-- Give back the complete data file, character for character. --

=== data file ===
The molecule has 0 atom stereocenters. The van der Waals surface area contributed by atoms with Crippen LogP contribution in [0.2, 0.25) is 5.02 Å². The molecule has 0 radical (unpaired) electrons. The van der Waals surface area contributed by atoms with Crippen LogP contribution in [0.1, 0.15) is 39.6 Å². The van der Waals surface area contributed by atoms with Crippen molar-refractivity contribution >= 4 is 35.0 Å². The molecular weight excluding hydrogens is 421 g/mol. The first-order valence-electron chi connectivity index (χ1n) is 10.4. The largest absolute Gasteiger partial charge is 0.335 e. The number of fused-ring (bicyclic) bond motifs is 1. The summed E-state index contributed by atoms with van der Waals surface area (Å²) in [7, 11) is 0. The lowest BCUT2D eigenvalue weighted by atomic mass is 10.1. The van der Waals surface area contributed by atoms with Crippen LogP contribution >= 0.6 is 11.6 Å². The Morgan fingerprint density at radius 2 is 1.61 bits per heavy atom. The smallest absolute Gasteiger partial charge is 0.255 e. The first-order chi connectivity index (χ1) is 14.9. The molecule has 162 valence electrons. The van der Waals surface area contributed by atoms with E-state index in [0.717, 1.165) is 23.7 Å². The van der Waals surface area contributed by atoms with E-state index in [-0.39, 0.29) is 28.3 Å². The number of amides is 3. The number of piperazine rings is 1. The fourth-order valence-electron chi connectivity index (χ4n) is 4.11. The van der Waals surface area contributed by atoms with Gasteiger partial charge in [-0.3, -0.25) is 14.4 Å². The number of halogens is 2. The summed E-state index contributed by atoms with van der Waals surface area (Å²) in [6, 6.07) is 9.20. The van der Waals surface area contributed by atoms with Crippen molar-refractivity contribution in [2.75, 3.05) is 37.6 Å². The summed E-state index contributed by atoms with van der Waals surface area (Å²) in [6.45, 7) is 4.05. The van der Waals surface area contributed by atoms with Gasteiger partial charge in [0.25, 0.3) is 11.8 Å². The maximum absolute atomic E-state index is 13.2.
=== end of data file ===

The molecule has 0 atom stereocenters. The van der Waals surface area contributed by atoms with Crippen LogP contribution in [0.2, 0.25) is 5.02 Å². The molecule has 0 radical (unpaired) electrons. The van der Waals surface area contributed by atoms with Crippen LogP contribution in [0.1, 0.15) is 39.6 Å². The van der Waals surface area contributed by atoms with Crippen molar-refractivity contribution >= 4 is 35.0 Å². The molecular weight excluding hydrogens is 421 g/mol. The first-order valence-electron chi connectivity index (χ1n) is 10.4. The largest absolute Gasteiger partial charge is 0.335 e. The number of fused-ring (bicyclic) bond motifs is 1. The summed E-state index contributed by atoms with van der Waals surface area (Å²) in [7, 11) is 0. The lowest BCUT2D eigenvalue weighted by atomic mass is 10.1. The van der Waals surface area contributed by atoms with Crippen LogP contribution >= 0.6 is 11.6 Å². The Morgan fingerprint density at radius 2 is 1.61 bits per heavy atom. The smallest absolute Gasteiger partial charge is 0.255 e. The first-order chi connectivity index (χ1) is 14.9. The molecule has 162 valence electrons. The van der Waals surface area contributed by atoms with E-state index in [0.717, 1.165) is 23.7 Å². The van der Waals surface area contributed by atoms with E-state index in [-0.39, 0.29) is 28.3 Å². The number of amides is 3. The number of piperazine rings is 1. The fourth-order valence-electron chi connectivity index (χ4n) is 4.11. The van der Waals surface area contributed by atoms with Gasteiger partial charge in [-0.3, -0.25) is 14.4 Å². The number of halogens is 2. The summed E-state index contributed by atoms with van der Waals surface area (Å²) in [6, 6.07) is 9.20. The van der Waals surface area contributed by atoms with Crippen molar-refractivity contribution in [2.75, 3.05) is 37.6 Å². The summed E-state index contributed by atoms with van der Waals surface area (Å²) in [6.45, 7) is 4.05. The van der Waals surface area contributed by atoms with Gasteiger partial charge in [0.25, 0.3) is 11.8 Å². The maximum absolute atomic E-state index is 13.2.